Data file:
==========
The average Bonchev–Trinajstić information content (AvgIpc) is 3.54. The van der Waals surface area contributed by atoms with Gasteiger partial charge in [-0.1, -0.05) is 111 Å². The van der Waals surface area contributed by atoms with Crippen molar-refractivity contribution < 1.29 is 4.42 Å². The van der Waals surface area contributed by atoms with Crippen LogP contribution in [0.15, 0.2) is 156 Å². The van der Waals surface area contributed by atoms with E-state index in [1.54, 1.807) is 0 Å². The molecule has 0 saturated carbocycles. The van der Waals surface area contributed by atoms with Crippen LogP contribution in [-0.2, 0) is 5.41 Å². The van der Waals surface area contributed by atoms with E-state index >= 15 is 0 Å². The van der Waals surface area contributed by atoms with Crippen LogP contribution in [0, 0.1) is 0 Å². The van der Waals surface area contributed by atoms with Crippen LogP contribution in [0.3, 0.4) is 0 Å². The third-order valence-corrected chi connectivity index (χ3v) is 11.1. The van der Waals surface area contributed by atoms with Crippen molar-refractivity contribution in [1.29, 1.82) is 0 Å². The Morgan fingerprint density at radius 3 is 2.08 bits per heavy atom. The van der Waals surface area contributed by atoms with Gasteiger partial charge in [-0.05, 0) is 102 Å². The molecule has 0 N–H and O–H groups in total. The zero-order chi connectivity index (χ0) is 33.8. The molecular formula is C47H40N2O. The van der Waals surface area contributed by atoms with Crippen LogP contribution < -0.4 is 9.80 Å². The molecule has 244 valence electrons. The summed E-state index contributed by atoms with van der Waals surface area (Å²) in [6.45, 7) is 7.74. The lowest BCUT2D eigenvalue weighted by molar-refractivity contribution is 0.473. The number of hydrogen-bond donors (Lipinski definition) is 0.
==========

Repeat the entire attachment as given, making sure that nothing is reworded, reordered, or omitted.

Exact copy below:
The average Bonchev–Trinajstić information content (AvgIpc) is 3.54. The van der Waals surface area contributed by atoms with Gasteiger partial charge in [-0.1, -0.05) is 111 Å². The van der Waals surface area contributed by atoms with Crippen molar-refractivity contribution < 1.29 is 4.42 Å². The van der Waals surface area contributed by atoms with Crippen LogP contribution in [0.15, 0.2) is 156 Å². The van der Waals surface area contributed by atoms with E-state index in [1.54, 1.807) is 0 Å². The molecule has 0 saturated carbocycles. The van der Waals surface area contributed by atoms with Crippen LogP contribution in [-0.2, 0) is 5.41 Å². The van der Waals surface area contributed by atoms with E-state index >= 15 is 0 Å². The van der Waals surface area contributed by atoms with Crippen LogP contribution in [0, 0.1) is 0 Å². The van der Waals surface area contributed by atoms with Crippen LogP contribution in [0.3, 0.4) is 0 Å². The third-order valence-corrected chi connectivity index (χ3v) is 11.1. The van der Waals surface area contributed by atoms with Crippen molar-refractivity contribution in [1.29, 1.82) is 0 Å². The Morgan fingerprint density at radius 3 is 2.08 bits per heavy atom. The van der Waals surface area contributed by atoms with Gasteiger partial charge in [-0.05, 0) is 102 Å². The molecule has 0 N–H and O–H groups in total. The zero-order chi connectivity index (χ0) is 33.8. The molecular formula is C47H40N2O. The van der Waals surface area contributed by atoms with Crippen LogP contribution < -0.4 is 9.80 Å². The molecule has 244 valence electrons. The summed E-state index contributed by atoms with van der Waals surface area (Å²) in [6.45, 7) is 7.74. The lowest BCUT2D eigenvalue weighted by molar-refractivity contribution is 0.473. The number of hydrogen-bond donors (Lipinski definition) is 0.